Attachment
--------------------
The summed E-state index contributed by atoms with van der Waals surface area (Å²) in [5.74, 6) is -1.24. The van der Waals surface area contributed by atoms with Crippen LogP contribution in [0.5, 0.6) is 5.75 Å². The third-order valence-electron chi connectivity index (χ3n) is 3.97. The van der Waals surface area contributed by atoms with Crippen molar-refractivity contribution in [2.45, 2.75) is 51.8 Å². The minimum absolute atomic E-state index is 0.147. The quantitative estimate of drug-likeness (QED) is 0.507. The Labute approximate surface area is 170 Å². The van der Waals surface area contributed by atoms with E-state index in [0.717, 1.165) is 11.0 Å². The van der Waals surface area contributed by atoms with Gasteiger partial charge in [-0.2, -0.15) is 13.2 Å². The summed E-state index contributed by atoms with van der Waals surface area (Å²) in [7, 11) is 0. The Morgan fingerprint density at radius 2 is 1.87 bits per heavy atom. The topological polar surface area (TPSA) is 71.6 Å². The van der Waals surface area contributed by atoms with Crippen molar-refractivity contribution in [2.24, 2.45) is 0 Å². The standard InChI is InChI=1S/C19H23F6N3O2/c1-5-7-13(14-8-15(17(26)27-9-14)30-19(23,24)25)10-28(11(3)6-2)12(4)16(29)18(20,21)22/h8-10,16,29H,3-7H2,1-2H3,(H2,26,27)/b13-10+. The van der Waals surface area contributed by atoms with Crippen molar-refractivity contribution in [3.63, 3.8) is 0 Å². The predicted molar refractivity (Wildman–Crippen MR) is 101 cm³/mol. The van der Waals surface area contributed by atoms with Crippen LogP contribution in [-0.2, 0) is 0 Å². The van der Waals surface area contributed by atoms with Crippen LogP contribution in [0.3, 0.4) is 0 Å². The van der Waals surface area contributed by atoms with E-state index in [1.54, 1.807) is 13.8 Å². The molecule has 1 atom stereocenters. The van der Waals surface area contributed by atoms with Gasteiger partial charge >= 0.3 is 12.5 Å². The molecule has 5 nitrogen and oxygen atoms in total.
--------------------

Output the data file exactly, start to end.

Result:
The summed E-state index contributed by atoms with van der Waals surface area (Å²) in [5.74, 6) is -1.24. The van der Waals surface area contributed by atoms with Crippen LogP contribution in [0.5, 0.6) is 5.75 Å². The third-order valence-electron chi connectivity index (χ3n) is 3.97. The van der Waals surface area contributed by atoms with Crippen molar-refractivity contribution in [2.45, 2.75) is 51.8 Å². The minimum absolute atomic E-state index is 0.147. The quantitative estimate of drug-likeness (QED) is 0.507. The Labute approximate surface area is 170 Å². The van der Waals surface area contributed by atoms with E-state index in [0.717, 1.165) is 11.0 Å². The van der Waals surface area contributed by atoms with Gasteiger partial charge in [-0.2, -0.15) is 13.2 Å². The summed E-state index contributed by atoms with van der Waals surface area (Å²) in [7, 11) is 0. The Morgan fingerprint density at radius 2 is 1.87 bits per heavy atom. The topological polar surface area (TPSA) is 71.6 Å². The van der Waals surface area contributed by atoms with Crippen molar-refractivity contribution in [2.24, 2.45) is 0 Å². The standard InChI is InChI=1S/C19H23F6N3O2/c1-5-7-13(14-8-15(17(26)27-9-14)30-19(23,24)25)10-28(11(3)6-2)12(4)16(29)18(20,21)22/h8-10,16,29H,3-7H2,1-2H3,(H2,26,27)/b13-10+. The van der Waals surface area contributed by atoms with Crippen molar-refractivity contribution in [3.63, 3.8) is 0 Å². The predicted molar refractivity (Wildman–Crippen MR) is 101 cm³/mol. The van der Waals surface area contributed by atoms with Crippen LogP contribution in [-0.2, 0) is 0 Å². The van der Waals surface area contributed by atoms with Crippen LogP contribution in [0.3, 0.4) is 0 Å². The van der Waals surface area contributed by atoms with E-state index in [1.54, 1.807) is 13.8 Å². The molecule has 1 atom stereocenters. The van der Waals surface area contributed by atoms with Gasteiger partial charge >= 0.3 is 12.5 Å². The molecule has 5 nitrogen and oxygen atoms in total.